The DLSS algorithm employs artificial intelligence and machine learning techniques to enhance the resolution of game images, whereas FSR utilises a spatial upscaling algorithm that scrutinises the image and reconstructs it at an elevated resolution.
A minimum input resolution of 1080p is required for DLSS, whereas FSR can function with lower input resolutions.
DLSS has been accessible since 2018, whereas FSR was unveiled in 2021.
Both technologies have unique advantages and disadvantages. For higher input resolutions, DLSS provides superior performance enhancements and visual fidelity, whereas FSR provides greater compatibility and commendable visual quality. In the end, the choice between the two technologies may come down to personal preference as well as the games and hardware used.
In today’s article, we would like to test how both technologies work in RDR2 and, above all, how FSR 2.0 compares to DLSS. Without further ado, let’s move on to discussing the test platform.
- CPU 1: Intel Core i7-12700K processor
- Motherboard 1: 12th generation AORUS Z690 chipset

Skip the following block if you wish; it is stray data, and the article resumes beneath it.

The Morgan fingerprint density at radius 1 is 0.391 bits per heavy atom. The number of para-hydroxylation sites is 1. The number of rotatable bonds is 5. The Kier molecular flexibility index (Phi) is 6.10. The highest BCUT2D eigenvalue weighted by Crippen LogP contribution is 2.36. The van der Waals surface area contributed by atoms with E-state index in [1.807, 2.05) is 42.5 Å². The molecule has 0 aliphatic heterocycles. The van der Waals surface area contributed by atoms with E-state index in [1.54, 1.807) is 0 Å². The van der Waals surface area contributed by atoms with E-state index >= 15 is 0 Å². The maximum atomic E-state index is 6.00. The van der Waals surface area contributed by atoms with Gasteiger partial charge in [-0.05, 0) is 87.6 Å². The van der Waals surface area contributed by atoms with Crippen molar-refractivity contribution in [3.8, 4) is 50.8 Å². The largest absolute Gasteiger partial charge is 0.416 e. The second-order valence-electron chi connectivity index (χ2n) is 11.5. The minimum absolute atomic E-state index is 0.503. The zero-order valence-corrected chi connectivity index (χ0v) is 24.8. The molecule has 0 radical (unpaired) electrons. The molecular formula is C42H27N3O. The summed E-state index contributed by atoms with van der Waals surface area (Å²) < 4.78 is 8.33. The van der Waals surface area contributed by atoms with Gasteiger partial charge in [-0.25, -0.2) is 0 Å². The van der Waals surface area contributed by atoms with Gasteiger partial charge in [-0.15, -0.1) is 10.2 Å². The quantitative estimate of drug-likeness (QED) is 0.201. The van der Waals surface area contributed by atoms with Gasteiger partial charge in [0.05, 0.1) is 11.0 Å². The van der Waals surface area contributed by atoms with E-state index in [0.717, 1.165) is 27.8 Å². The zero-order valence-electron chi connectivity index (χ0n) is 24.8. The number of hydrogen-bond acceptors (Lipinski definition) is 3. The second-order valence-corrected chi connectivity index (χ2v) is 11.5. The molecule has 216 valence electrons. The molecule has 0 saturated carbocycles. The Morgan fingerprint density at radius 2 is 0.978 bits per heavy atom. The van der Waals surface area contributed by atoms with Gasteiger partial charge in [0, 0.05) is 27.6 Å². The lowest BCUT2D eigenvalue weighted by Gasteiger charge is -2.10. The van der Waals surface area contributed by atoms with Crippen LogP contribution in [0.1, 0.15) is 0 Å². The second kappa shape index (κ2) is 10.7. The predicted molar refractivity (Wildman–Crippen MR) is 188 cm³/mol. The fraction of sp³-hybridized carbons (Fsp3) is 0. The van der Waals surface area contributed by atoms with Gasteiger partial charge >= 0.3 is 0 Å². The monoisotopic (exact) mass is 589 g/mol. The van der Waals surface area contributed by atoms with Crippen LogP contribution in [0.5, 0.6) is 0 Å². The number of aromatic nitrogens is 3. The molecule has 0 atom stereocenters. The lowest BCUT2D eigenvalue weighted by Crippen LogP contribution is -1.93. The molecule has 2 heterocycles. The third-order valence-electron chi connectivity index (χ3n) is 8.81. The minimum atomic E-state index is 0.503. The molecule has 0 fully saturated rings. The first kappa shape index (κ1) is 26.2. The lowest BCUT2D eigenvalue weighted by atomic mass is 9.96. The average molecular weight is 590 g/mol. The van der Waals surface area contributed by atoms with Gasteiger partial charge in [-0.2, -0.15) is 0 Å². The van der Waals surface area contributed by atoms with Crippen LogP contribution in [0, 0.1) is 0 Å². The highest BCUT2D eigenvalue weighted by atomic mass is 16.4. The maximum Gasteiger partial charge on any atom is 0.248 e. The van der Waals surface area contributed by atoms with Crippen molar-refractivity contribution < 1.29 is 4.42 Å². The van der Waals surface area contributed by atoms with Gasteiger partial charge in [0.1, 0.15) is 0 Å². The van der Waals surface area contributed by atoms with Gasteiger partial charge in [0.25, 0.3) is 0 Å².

- GPU: GeForce RTX 3070
- RAM: 32 GB of DDR5-4800 RAM
- SSD: 4 TB of M.2 PCIe 4.0 NVMe SSD
We tested on the highest possible graphics settings, where each bar showed “Ultra” or “High” in two resolutions – 4K and 1440p.
NVIDIA DLSS vs AMD FSR 2.0 modes
AMD has made changes to their technology, including modes that are now available to users.The first version of Red upscaling had an Ultra Quality preset, but it’s not available now. In RDR2, there are only three options: no Ultra Performance.
AMD FSR 2.0
|Mode||Scaling||% of the rendered image||3840 x 2160||2560 x 1440|
|Quality||1.5x||66,(6)||2560 x 1440p||1920×1080|
|Balance||1.70x||58.8||2258 x 1270||1505 x 847|
|Mode||Scaling||% of rendered image||3840 x 2160||2560 x 1440|
|Quality||1.5x||66,(6)||2560 x 1440p||1920×1080|
|balance||1.72x||58||2227 x 1253||1485 x 835|
|Ultra Performance||3x||33,(3)||1280×720||853 x 480|
Less resource consumption?
Interestingly, the techniques also have the effect of reducing video memory consumption, with the FSR needing much more VRAM. By default, in 4K resolution and maximum details, the game needs 5599 MB. After activating the individual presets, the memory usage is as follows:
- Quality: 4926MB,